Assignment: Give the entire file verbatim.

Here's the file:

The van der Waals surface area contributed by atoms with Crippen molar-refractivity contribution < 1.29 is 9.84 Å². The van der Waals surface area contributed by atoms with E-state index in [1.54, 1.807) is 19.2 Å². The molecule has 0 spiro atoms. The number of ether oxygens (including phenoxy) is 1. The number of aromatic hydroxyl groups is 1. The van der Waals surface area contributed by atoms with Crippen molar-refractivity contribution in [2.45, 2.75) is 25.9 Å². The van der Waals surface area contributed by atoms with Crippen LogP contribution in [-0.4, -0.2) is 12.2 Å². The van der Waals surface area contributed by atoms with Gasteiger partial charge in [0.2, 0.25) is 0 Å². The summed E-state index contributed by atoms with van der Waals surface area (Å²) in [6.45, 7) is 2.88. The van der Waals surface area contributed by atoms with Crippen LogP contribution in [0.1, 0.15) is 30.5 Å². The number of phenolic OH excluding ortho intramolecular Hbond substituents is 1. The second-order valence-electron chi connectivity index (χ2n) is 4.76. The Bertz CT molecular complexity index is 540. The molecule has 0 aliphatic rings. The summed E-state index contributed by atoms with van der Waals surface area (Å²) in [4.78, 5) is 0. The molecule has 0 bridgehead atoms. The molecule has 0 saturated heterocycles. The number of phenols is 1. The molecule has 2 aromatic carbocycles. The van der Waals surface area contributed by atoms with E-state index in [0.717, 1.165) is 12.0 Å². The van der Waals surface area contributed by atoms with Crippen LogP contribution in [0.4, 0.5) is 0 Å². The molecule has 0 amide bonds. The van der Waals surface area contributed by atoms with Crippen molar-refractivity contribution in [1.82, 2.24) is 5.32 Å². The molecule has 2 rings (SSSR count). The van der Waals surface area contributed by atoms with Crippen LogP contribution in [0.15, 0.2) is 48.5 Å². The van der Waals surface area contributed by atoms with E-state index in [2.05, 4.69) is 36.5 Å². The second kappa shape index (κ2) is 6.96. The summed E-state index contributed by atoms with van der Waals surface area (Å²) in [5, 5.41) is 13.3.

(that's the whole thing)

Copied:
The van der Waals surface area contributed by atoms with Crippen molar-refractivity contribution < 1.29 is 9.84 Å². The van der Waals surface area contributed by atoms with E-state index in [1.54, 1.807) is 19.2 Å². The molecule has 0 spiro atoms. The number of ether oxygens (including phenoxy) is 1. The number of aromatic hydroxyl groups is 1. The van der Waals surface area contributed by atoms with Crippen molar-refractivity contribution in [2.45, 2.75) is 25.9 Å². The van der Waals surface area contributed by atoms with Crippen LogP contribution in [-0.4, -0.2) is 12.2 Å². The van der Waals surface area contributed by atoms with Gasteiger partial charge in [0.2, 0.25) is 0 Å². The summed E-state index contributed by atoms with van der Waals surface area (Å²) in [6.45, 7) is 2.88. The van der Waals surface area contributed by atoms with Crippen LogP contribution in [0.1, 0.15) is 30.5 Å². The number of phenolic OH excluding ortho intramolecular Hbond substituents is 1. The second-order valence-electron chi connectivity index (χ2n) is 4.76. The Bertz CT molecular complexity index is 540. The molecule has 0 aliphatic rings. The summed E-state index contributed by atoms with van der Waals surface area (Å²) in [4.78, 5) is 0. The molecule has 0 bridgehead atoms. The molecule has 0 saturated heterocycles. The number of phenols is 1. The molecule has 2 aromatic carbocycles. The van der Waals surface area contributed by atoms with E-state index in [0.717, 1.165) is 12.0 Å². The van der Waals surface area contributed by atoms with Crippen LogP contribution in [0.4, 0.5) is 0 Å². The molecule has 0 amide bonds. The van der Waals surface area contributed by atoms with Crippen molar-refractivity contribution in [1.82, 2.24) is 5.32 Å². The molecule has 2 rings (SSSR count). The van der Waals surface area contributed by atoms with Crippen LogP contribution in [0.15, 0.2) is 48.5 Å². The van der Waals surface area contributed by atoms with E-state index in [2.05, 4.69) is 36.5 Å². The second kappa shape index (κ2) is 6.96. The summed E-state index contributed by atoms with van der Waals surface area (Å²) in [5, 5.41) is 13.3.